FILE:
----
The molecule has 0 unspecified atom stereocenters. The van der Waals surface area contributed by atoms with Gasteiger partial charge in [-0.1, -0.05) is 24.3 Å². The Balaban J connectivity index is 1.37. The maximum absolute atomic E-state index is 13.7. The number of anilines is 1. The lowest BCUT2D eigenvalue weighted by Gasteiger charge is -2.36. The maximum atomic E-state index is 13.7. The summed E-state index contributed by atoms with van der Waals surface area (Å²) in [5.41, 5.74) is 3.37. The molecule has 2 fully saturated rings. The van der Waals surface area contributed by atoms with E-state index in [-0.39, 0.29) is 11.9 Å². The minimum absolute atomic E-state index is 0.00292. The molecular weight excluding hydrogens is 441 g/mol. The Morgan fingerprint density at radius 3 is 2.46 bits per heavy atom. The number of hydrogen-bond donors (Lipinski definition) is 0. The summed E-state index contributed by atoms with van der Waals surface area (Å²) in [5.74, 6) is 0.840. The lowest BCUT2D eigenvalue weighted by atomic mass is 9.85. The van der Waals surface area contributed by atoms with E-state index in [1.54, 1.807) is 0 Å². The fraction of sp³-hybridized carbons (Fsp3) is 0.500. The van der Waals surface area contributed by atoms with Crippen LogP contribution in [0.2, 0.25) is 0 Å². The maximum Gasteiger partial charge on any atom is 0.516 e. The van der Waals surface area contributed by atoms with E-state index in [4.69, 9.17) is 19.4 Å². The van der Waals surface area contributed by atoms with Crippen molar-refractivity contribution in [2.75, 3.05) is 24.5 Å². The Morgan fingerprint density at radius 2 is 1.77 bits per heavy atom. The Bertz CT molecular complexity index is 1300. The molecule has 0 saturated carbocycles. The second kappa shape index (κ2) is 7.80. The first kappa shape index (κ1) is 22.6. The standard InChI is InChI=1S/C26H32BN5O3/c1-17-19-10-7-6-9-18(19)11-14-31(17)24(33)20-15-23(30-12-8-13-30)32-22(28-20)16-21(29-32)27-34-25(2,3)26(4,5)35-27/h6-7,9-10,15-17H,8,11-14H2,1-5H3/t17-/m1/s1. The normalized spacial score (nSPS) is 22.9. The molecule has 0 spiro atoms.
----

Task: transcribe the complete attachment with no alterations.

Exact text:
The molecule has 0 unspecified atom stereocenters. The van der Waals surface area contributed by atoms with Gasteiger partial charge in [-0.1, -0.05) is 24.3 Å². The Balaban J connectivity index is 1.37. The maximum absolute atomic E-state index is 13.7. The number of anilines is 1. The lowest BCUT2D eigenvalue weighted by Gasteiger charge is -2.36. The maximum atomic E-state index is 13.7. The summed E-state index contributed by atoms with van der Waals surface area (Å²) in [5.41, 5.74) is 3.37. The molecule has 2 fully saturated rings. The van der Waals surface area contributed by atoms with E-state index in [-0.39, 0.29) is 11.9 Å². The minimum absolute atomic E-state index is 0.00292. The molecular weight excluding hydrogens is 441 g/mol. The Morgan fingerprint density at radius 3 is 2.46 bits per heavy atom. The number of hydrogen-bond donors (Lipinski definition) is 0. The summed E-state index contributed by atoms with van der Waals surface area (Å²) in [5.74, 6) is 0.840. The lowest BCUT2D eigenvalue weighted by atomic mass is 9.85. The van der Waals surface area contributed by atoms with E-state index in [1.54, 1.807) is 0 Å². The fraction of sp³-hybridized carbons (Fsp3) is 0.500. The van der Waals surface area contributed by atoms with Crippen LogP contribution in [0.2, 0.25) is 0 Å². The maximum Gasteiger partial charge on any atom is 0.516 e. The van der Waals surface area contributed by atoms with E-state index in [4.69, 9.17) is 19.4 Å². The van der Waals surface area contributed by atoms with Crippen molar-refractivity contribution in [2.75, 3.05) is 24.5 Å². The Morgan fingerprint density at radius 2 is 1.77 bits per heavy atom. The Bertz CT molecular complexity index is 1300. The molecule has 0 saturated carbocycles. The second kappa shape index (κ2) is 7.80. The first kappa shape index (κ1) is 22.6. The standard InChI is InChI=1S/C26H32BN5O3/c1-17-19-10-7-6-9-18(19)11-14-31(17)24(33)20-15-23(30-12-8-13-30)32-22(28-20)16-21(29-32)27-34-25(2,3)26(4,5)35-27/h6-7,9-10,15-17H,8,11-14H2,1-5H3/t17-/m1/s1. The normalized spacial score (nSPS) is 22.9. The molecule has 0 spiro atoms.